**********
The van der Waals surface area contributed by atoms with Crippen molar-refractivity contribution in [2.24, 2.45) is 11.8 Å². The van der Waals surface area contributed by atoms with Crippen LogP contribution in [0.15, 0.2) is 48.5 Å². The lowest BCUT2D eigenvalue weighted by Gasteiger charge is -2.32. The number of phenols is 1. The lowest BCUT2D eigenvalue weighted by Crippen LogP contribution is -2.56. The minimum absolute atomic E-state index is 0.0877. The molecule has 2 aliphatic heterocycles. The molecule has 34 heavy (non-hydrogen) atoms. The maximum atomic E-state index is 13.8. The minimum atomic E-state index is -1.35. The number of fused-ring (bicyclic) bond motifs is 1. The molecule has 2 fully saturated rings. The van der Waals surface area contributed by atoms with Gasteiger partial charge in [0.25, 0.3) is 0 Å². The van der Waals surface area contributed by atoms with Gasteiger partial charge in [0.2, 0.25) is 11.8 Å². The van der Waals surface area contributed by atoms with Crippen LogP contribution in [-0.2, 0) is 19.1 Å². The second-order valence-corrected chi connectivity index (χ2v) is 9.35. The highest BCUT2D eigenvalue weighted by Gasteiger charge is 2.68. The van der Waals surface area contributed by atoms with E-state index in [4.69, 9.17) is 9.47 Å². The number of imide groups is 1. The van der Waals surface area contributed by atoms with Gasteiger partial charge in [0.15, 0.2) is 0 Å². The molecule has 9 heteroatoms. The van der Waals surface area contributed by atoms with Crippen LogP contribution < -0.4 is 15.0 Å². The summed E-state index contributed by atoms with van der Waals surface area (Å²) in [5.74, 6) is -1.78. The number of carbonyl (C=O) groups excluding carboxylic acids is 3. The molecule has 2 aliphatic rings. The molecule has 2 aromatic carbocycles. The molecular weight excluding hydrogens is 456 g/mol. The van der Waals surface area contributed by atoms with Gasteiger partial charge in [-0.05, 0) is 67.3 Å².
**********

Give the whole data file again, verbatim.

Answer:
The van der Waals surface area contributed by atoms with Crippen molar-refractivity contribution in [2.24, 2.45) is 11.8 Å². The van der Waals surface area contributed by atoms with Crippen LogP contribution in [0.15, 0.2) is 48.5 Å². The lowest BCUT2D eigenvalue weighted by Gasteiger charge is -2.32. The number of phenols is 1. The lowest BCUT2D eigenvalue weighted by Crippen LogP contribution is -2.56. The minimum absolute atomic E-state index is 0.0877. The molecule has 2 aliphatic heterocycles. The molecule has 34 heavy (non-hydrogen) atoms. The maximum atomic E-state index is 13.8. The minimum atomic E-state index is -1.35. The number of fused-ring (bicyclic) bond motifs is 1. The molecule has 2 fully saturated rings. The van der Waals surface area contributed by atoms with Gasteiger partial charge in [0.25, 0.3) is 0 Å². The van der Waals surface area contributed by atoms with Gasteiger partial charge in [0.2, 0.25) is 11.8 Å². The van der Waals surface area contributed by atoms with Crippen LogP contribution in [-0.2, 0) is 19.1 Å². The second-order valence-corrected chi connectivity index (χ2v) is 9.35. The highest BCUT2D eigenvalue weighted by Gasteiger charge is 2.68. The van der Waals surface area contributed by atoms with E-state index in [4.69, 9.17) is 9.47 Å². The number of imide groups is 1. The van der Waals surface area contributed by atoms with Gasteiger partial charge in [0.15, 0.2) is 0 Å². The molecule has 9 heteroatoms. The van der Waals surface area contributed by atoms with Crippen LogP contribution < -0.4 is 15.0 Å². The summed E-state index contributed by atoms with van der Waals surface area (Å²) in [5.74, 6) is -1.78. The number of carbonyl (C=O) groups excluding carboxylic acids is 3. The molecule has 2 aliphatic rings. The molecule has 2 aromatic carbocycles. The molecular weight excluding hydrogens is 456 g/mol. The van der Waals surface area contributed by atoms with Gasteiger partial charge in [-0.05, 0) is 67.3 Å².